One and a half miles beneath the surface of Earth in a Canadian mine, researchers have found pockets of water in rocks that have been isolated from the surface for some two billion years.
The chemistry of the water could support life, the team reports today in the journal Nature -- a tantalizing discovery that raises the possibility that life-supporting water might also lie in similar kinds of rocks deep beneath the surface of Mars.
Because the water was trapped at a time when Earth was very different than it is today, the new findings also lend insight into the evolution of the early atmosphere and the habitability of the deep Earth. Until now, the oldest known reservoirs of underground water dated back just tens of millions of years.
"For the first time, we found that waters of this age can be preserved on our planet," said Barbara Sherwood Lollar, an isotope geochemist at the University of Toronto. "Really, it's a whole new world, a whole new hydrosphere on our planet. We didn't know it was possible to trap this amount of fluid and gas for this kind of time scale."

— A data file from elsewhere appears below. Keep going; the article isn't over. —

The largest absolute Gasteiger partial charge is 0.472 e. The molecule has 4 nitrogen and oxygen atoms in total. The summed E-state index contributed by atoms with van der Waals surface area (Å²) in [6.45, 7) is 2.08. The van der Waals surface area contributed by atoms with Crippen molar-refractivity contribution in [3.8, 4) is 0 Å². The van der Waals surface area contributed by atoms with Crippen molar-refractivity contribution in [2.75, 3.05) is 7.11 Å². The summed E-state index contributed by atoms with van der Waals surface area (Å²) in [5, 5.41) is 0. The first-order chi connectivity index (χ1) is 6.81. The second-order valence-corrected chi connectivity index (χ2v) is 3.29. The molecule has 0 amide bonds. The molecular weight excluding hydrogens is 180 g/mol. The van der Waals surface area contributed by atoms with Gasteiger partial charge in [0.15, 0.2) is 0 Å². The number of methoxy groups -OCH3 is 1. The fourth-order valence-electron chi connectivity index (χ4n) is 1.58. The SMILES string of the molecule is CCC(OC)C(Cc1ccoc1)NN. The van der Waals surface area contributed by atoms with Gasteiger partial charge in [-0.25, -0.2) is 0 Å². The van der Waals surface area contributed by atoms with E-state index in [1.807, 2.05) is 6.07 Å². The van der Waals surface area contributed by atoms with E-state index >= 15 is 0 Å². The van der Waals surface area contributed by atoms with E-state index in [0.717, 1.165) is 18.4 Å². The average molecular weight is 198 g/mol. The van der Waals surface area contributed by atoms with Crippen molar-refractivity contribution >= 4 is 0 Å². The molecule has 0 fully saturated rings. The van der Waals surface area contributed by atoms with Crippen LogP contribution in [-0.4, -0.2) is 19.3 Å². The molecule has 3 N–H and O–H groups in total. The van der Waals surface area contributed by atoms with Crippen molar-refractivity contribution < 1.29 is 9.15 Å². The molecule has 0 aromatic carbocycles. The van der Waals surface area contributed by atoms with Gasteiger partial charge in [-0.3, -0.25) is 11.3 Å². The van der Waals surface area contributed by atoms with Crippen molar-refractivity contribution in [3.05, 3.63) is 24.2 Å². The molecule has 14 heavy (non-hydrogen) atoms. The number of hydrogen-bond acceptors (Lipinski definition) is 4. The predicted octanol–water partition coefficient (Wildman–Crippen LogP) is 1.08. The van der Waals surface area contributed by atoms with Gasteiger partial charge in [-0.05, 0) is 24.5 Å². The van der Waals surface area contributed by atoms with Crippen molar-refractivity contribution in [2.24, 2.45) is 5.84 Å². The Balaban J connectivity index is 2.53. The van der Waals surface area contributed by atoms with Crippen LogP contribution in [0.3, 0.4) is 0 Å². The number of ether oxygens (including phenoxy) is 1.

Miners have long known that water sometimes flows out of fractures in rocks deep underground, Sherwood Lollar said. As scientists have more recently become interested in the phenomenon, they have discovered that these fluids are often very salty, with salinity levels 10 times higher than seawater.
Deep isolated waters also contain large amounts of dissolved hydrogen, making it possible that they might sustain microorganisms like the ones that live around hydrothermal vents. In 2006, in fact, Sherwood Lollar and colleagues found a community of microbes living deep below South Africa in isolated waters that were tens of millions of years old.
"I refer to hydrogen as the jelly donuts of the microbe world," Sherwood Lollar said. "If it's there, they want to eat it."